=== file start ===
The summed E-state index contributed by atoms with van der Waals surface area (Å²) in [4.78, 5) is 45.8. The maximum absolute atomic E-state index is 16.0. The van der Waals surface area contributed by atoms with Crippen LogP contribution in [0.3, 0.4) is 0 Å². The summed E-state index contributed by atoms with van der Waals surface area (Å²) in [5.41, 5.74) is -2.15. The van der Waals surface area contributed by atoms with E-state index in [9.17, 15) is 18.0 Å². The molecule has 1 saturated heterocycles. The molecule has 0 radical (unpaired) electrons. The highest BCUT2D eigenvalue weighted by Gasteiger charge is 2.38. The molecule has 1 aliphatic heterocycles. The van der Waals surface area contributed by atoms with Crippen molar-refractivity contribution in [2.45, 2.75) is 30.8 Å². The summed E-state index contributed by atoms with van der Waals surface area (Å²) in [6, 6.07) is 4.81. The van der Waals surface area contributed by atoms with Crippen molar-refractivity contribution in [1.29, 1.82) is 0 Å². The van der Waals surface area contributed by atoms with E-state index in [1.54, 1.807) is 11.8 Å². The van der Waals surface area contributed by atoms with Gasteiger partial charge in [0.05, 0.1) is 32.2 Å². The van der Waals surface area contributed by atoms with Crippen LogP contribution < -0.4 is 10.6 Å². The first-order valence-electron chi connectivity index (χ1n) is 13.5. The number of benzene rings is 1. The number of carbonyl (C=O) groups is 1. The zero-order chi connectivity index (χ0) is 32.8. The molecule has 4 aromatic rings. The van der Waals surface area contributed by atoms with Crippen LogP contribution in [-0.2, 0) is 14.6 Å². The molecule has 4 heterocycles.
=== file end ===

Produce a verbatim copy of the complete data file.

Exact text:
The summed E-state index contributed by atoms with van der Waals surface area (Å²) in [4.78, 5) is 45.8. The maximum absolute atomic E-state index is 16.0. The van der Waals surface area contributed by atoms with Crippen LogP contribution in [0.3, 0.4) is 0 Å². The summed E-state index contributed by atoms with van der Waals surface area (Å²) in [5.41, 5.74) is -2.15. The van der Waals surface area contributed by atoms with E-state index in [9.17, 15) is 18.0 Å². The molecule has 1 saturated heterocycles. The molecule has 0 radical (unpaired) electrons. The highest BCUT2D eigenvalue weighted by Gasteiger charge is 2.38. The molecule has 1 aliphatic heterocycles. The van der Waals surface area contributed by atoms with Crippen molar-refractivity contribution in [2.45, 2.75) is 30.8 Å². The summed E-state index contributed by atoms with van der Waals surface area (Å²) in [6, 6.07) is 4.81. The van der Waals surface area contributed by atoms with Crippen molar-refractivity contribution in [1.29, 1.82) is 0 Å². The van der Waals surface area contributed by atoms with E-state index in [1.54, 1.807) is 11.8 Å². The van der Waals surface area contributed by atoms with Gasteiger partial charge in [0.05, 0.1) is 32.2 Å². The van der Waals surface area contributed by atoms with Crippen LogP contribution < -0.4 is 10.6 Å². The first-order valence-electron chi connectivity index (χ1n) is 13.5. The number of benzene rings is 1. The number of carbonyl (C=O) groups is 1. The zero-order chi connectivity index (χ0) is 32.8. The molecule has 4 aromatic rings. The van der Waals surface area contributed by atoms with Crippen LogP contribution in [-0.2, 0) is 14.6 Å². The molecule has 4 heterocycles.